The total expense for fingerprinting, all workshops, and all certification exams is approximately $1,000. Some vouchers for certification exams may be available to reduce cost; check with the Associate Dean. All the tests except for the edTPA are timed assessments offered in a computer format only. Memorial Library on our campus is one of the sites where the tests are offered.

Teacher Performance Assessment (edTPA)

The edTPA is completed during student teaching. In theory, our students can choose to take either the childhood education or special education edTPA. We recommend (and prepare students for) the special education version. It has three parts: (1) Planning, (2) Instruction, and (3) Assessment. A “Watermark” account is required during the block semesters for practice, and during student teaching for submission. The cost for the edTPA is $300; a candidate who does not pass the first time may choose to retake one or two parts for $100 each, or pay the full fee again. Note that completing the edTPA is required for the program as well as for NY State teacher certification.

Educating All Students (EAS)

The EAS includes content about diverse students, students with disabilities, and English language learners.

Two Content Specialty Tests (CSTs)

  1. Multi-subject: Teachers of Childhood (#221, 221 and 245): A content knowledge test in three areas: Literacy and English Language Arts, Mathematics, and Arts and Sciences. Each part can be taken separately or you can take them all altogether. Note, taking them all at once is a little more than a 5-hour exam, but can be done if you wish.
  2. Students with Disabilities (#060): This is a test based on different disabilities, appropriate services and special education law.

IEC Student Teaching

To be eligible for student teaching, a candidate must be in good academic standing, have no incompletes, completed all prerequisite education courses (FSA 103, 212, 340 and all Block courses), an overall Cortland GPA of 2.8, and have no grade lower than a C in required education courses. You should also have completed two-thirds of the course work in your concentration (21 credit hours).

Student teaching consists of two placements, one for seven weeks and the other for eight. You should register for FSA 493: Student Teaching as a Special Educator, FSA 494: Student Teaching as a Childhood Educator, and FSA 495: Student Teaching Seminar. Our student teaching supervisors all hold dual certification in NY State, and you will have one supervisor for both courses. Because IEC is a dual certification program, both certification areas are addressed during student teaching. However, the placements might come in either order; FSA 493 does not have to precede FSA 494. Also, note that one of the placements must be at the grade 1-3 level, and the other at grade 4-6.

Candidates may request certain kinds of settings, such as an urban classroom, an inclusive classroom, or a self-contained special education classroom (just for the experience). You may also request specific cooperating teachers or teaching teams. Please be clear that we cannot guarantee to accommodate such requests, but we do consider them.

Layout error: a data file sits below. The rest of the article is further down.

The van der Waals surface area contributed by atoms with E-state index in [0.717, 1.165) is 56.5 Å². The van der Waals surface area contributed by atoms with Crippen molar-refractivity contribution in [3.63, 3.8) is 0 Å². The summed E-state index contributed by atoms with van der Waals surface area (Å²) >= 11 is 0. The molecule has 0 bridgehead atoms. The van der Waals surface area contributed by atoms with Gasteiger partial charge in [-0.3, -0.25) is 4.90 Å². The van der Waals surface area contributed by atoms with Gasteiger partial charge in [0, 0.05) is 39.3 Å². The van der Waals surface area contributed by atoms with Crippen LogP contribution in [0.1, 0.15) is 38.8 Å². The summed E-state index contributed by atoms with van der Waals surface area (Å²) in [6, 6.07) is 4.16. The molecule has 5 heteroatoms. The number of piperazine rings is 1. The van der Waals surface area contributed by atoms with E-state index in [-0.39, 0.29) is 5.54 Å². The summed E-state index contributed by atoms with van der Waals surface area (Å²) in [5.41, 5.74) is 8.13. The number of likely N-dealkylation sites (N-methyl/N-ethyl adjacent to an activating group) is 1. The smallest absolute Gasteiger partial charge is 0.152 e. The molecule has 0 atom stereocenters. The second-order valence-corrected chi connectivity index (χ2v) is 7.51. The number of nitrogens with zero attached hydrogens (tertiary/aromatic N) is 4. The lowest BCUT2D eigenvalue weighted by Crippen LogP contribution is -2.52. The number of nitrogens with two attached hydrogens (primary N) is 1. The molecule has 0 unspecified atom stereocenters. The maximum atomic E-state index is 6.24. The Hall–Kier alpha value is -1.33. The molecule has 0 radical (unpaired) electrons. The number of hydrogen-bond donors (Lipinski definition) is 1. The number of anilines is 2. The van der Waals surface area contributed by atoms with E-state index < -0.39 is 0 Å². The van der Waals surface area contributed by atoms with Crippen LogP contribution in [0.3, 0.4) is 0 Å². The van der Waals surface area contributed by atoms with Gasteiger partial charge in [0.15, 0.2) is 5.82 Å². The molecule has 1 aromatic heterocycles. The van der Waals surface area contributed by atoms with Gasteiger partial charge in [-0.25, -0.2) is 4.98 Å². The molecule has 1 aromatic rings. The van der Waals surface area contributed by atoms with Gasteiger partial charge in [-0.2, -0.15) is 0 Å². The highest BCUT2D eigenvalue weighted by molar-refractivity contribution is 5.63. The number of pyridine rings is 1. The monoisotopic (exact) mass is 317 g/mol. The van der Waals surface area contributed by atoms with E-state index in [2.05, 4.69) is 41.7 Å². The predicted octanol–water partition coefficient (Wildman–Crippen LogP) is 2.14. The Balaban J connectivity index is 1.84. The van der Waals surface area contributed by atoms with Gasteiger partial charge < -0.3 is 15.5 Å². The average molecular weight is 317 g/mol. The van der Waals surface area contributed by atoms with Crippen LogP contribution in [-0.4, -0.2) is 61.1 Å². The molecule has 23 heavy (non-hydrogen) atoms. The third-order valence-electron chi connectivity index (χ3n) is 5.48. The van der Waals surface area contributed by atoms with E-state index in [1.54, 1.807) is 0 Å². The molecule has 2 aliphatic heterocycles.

Planning is underway to hire more supervisors to increase the options for venues where our candidates can student teach. Currently we can support student teaching in four regions:

Central New York

Student teachers can live in Cortland and commute to their schools, usually within a radius of up to an hour’s drive from Cortland. Candidates should know that their placement could very well be a full hour’s drive from campus. You will need a car for this option and gas money is up to the responsibility of the candidate.

New York City

Candidates can choose to apply to the SUNY Urban Teacher Education Center (SUTEC) to student teach in New York City. The Field Experiences and School Partnerships Office (Education Building 1105) facilitates this process. FESP typically schedules an informational meeting about student teaching in the city early in the semester, but candidates can always make an appointment to discuss their interests.

Long Island

A new option starting spring of 2018 is student teaching in a few schools in Suffolk County on Long Island. We expect to expand these options over time.

Sunshine Coast, Queensland, Australia through the University of the Sunshine Coast

This is a wonderful program, which offers an opportunity to learn about education in a different cultural context. The schools compete for our students and the placements are of extraordinary quality. The program also includes some exciting associated travel opportunities. The cost is in the ballpark of $20,000, counting all program fees, living costs, and travel. Some financial assistance is available. The calendar for this placement is unusual. Student teachers participate in the program from mid-June through mid-September (winter in Australia). The program represents only one of the two student teaching placements. The other placement must happen in New York State, as candidates receive state certifications.

Program participants have the choice to be registered for:

  • Spring: US/NY student teaching placement will take place January-March before Australia student teaching.
  • Fall: US/NY student teaching placement will take place October-December after Australia student teaching.

We strongly recommend that the Fall option is chosen, so that your NY State placement is second. This is because the edTPA must be done during the NY State placement. You will return from Australia as much more capable teachers, and have a much easier time with the edTPA. Read more about student teaching in Australia.